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Welcome to Canada House

Canada House has been the centre of Canada’s presence in the UK from the time it was first envisioned by High Commissioner Peter Larkin almost 100 years ago → read the story


Northwest Territories

In Inuktitut the Northwest Territories are referred to as ‘Nunatsiaq’, which means ‘beautiful land’. Reaching for over 1.3 million square kilometres, it is home to the Great Bear Lake, the largest lake in Canada, and the Great Slave Lake, the deepest body of water in North America. The 1,738km-long Mackenzie River travels from deep in the heart of the continent to the Arctic Ocean, through the canyons of the Nahanni National Park Reserve (a UNESCO World Heritage Site) and the islands of the Canadian Arctic Archipelago → read the story


Saskatchewan

Saskatchewan became a province in 1905. Its name is an adaptation of what the Cree called the great river that flows through the province, kisiskāciwani-sīpiy, which means ‘swift flowing river’. With its vast prairieland and seemingly limitless skies, the landscape creates a sense of boundless opportunity which has lured people from around the world to its borders. It has more hours of sunlight than any other province. Saskatchewan is Canada’s breadbasket → read the story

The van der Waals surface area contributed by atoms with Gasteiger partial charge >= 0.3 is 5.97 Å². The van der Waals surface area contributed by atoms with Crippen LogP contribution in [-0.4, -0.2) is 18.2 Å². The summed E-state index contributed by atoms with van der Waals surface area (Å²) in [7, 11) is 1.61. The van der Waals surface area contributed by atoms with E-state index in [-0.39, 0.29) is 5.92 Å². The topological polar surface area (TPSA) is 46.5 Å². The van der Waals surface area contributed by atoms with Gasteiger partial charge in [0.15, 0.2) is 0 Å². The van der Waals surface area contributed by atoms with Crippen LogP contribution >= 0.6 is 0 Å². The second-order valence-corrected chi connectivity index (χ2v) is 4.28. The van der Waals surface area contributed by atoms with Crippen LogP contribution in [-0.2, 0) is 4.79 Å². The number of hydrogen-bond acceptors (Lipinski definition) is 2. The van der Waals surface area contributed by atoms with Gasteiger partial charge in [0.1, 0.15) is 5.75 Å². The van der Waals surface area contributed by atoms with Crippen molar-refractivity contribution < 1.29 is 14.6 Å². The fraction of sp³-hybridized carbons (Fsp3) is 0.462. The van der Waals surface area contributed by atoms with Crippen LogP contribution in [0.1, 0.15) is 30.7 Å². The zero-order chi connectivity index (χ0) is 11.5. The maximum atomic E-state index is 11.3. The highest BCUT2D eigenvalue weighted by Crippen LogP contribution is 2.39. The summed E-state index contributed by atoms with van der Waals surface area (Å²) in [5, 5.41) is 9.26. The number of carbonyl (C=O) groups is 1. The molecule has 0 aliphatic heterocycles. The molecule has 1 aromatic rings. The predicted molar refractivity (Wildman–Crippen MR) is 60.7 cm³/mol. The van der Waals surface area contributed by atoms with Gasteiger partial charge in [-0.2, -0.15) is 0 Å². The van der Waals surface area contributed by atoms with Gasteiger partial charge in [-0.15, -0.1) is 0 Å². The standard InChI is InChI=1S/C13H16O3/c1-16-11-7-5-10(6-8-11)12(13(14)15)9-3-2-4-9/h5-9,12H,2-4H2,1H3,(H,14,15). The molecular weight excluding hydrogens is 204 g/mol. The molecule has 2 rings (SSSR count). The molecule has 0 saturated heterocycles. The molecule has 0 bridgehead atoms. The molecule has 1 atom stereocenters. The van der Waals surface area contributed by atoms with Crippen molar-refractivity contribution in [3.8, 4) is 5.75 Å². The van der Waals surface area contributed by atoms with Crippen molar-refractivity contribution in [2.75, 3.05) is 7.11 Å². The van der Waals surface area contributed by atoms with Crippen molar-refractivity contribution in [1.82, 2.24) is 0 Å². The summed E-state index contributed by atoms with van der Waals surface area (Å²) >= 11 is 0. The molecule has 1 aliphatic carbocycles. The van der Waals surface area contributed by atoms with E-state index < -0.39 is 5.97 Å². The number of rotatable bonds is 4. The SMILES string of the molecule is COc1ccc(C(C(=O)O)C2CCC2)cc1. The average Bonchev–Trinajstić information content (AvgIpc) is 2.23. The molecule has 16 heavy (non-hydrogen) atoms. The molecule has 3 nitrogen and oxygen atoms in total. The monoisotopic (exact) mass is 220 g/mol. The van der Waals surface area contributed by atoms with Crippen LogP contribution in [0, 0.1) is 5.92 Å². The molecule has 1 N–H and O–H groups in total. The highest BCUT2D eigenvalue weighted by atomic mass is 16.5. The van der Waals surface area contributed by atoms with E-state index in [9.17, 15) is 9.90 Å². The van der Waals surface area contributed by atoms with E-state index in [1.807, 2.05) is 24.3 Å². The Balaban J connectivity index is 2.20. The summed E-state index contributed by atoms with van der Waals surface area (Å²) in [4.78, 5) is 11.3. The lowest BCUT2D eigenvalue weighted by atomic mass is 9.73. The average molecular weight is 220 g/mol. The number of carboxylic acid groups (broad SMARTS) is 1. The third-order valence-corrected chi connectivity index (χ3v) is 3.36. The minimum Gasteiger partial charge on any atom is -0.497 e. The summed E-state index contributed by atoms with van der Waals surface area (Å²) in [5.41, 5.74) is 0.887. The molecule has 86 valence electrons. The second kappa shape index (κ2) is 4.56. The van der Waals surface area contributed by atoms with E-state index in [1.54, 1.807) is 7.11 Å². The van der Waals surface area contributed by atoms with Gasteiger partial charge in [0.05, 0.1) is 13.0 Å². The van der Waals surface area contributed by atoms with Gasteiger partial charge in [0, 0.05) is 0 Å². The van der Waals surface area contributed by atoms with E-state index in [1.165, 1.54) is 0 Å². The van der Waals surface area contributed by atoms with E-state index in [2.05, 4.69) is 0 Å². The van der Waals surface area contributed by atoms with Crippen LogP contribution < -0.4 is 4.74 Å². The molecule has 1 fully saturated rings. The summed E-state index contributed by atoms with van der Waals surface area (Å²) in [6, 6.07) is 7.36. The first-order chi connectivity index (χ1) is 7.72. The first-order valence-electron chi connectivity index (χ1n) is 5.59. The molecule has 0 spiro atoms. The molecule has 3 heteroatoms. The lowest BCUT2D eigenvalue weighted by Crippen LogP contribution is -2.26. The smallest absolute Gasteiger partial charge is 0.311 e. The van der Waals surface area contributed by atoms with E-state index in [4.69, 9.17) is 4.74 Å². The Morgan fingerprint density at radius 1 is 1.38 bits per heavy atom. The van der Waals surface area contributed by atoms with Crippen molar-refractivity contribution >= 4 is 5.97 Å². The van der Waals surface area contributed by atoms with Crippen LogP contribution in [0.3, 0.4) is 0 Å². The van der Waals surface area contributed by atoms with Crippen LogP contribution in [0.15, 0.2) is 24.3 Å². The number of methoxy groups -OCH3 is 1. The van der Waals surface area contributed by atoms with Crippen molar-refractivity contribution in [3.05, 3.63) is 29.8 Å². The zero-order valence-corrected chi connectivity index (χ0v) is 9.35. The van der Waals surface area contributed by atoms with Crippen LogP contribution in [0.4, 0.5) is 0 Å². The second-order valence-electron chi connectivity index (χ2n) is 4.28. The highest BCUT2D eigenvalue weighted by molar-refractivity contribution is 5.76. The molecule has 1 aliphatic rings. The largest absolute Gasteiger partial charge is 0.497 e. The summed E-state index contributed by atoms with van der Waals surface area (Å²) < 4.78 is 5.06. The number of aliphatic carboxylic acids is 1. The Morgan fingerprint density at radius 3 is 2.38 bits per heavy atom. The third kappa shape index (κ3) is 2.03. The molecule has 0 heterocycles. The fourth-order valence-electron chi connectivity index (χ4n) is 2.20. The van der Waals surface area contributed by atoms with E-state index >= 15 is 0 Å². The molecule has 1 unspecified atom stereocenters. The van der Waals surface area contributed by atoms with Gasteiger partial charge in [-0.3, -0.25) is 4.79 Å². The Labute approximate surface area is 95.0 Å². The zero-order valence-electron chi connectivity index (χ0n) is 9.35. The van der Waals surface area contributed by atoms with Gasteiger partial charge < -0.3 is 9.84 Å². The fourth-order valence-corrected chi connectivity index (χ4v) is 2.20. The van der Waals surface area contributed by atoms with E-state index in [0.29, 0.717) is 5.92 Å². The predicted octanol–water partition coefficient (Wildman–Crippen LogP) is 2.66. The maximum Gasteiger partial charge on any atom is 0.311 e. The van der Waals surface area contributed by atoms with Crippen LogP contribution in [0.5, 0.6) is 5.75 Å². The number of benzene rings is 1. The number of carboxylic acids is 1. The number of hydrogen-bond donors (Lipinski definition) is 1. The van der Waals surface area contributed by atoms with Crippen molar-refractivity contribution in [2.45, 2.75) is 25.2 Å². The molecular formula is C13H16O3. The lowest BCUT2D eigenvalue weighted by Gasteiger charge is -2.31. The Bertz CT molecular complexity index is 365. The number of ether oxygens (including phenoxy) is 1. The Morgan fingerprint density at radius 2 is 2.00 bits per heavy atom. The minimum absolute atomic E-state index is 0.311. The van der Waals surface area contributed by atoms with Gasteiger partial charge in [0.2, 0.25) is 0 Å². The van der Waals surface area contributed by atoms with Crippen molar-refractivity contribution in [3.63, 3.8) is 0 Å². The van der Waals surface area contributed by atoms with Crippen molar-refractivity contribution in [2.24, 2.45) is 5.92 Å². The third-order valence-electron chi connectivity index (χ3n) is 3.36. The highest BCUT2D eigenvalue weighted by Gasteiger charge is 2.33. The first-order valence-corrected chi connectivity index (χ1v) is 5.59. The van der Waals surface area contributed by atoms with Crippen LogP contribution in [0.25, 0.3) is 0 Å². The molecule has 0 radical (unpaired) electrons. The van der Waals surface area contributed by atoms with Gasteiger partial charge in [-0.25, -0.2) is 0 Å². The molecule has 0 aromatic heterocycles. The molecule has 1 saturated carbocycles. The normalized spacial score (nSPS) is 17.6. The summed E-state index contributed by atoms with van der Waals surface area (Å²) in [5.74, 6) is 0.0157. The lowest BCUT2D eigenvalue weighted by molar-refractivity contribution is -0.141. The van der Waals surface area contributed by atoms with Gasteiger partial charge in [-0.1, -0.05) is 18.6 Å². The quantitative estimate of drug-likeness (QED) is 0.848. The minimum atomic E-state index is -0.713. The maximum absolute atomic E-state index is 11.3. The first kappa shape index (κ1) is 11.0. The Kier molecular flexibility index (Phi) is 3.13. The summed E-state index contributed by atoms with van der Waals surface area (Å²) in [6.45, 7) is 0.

Arthur Lismer, Docks on the Bay of Fundy, 1943
Arthur Lismer, Docks on the Bay of Fundy, 1943

Artist Profile: Arthur Lismer

The Government of Nova Scotia, on behalf of the people of Nova Scotia, has graciously presented the High Commission with a long term loan courtesy of the Art Gallery of Nova Scotia, of Lismer’s 1943 oil-on-canvas board Docks on the Bay of Fundy → read the story


The Queen Elizabeth Atrium

The Atrium off the Cockspur Street entrance to Canada House creates the opportunity to bring natural light into the heart of the building, to celebrate Canadian building products and design and to create a visual meeting space for High Commission staff → read the story


Nunavut

Nunavut is Canada’s newest territory. It was established on 1 April 1999. The Inuit languages (Inuktitut and Inuinnaqtun), English and French are all official languages of the territory. Nunavut means ‘our land’ and its dramatic landscape is both strikingly beautiful and rich in natural resources → read the story


Newfoundland and Labrador

Newfoundland and Labrador is where Canada sees its first sunrise. It is the youngest Canadian province, having entered the Canadian Confederation on 31 March 1949 → read the story


View of Trafalgar Square
View of Trafalgar Square

Canadian Roots in the Heart of London

From the 18th-century traders who met in Garraway’s coffee shop, to the poutine shops of Shoreditch, to the Governor of the Bank of England, and the CEO of the Royal Mail, Canadians have always been present in London → read the story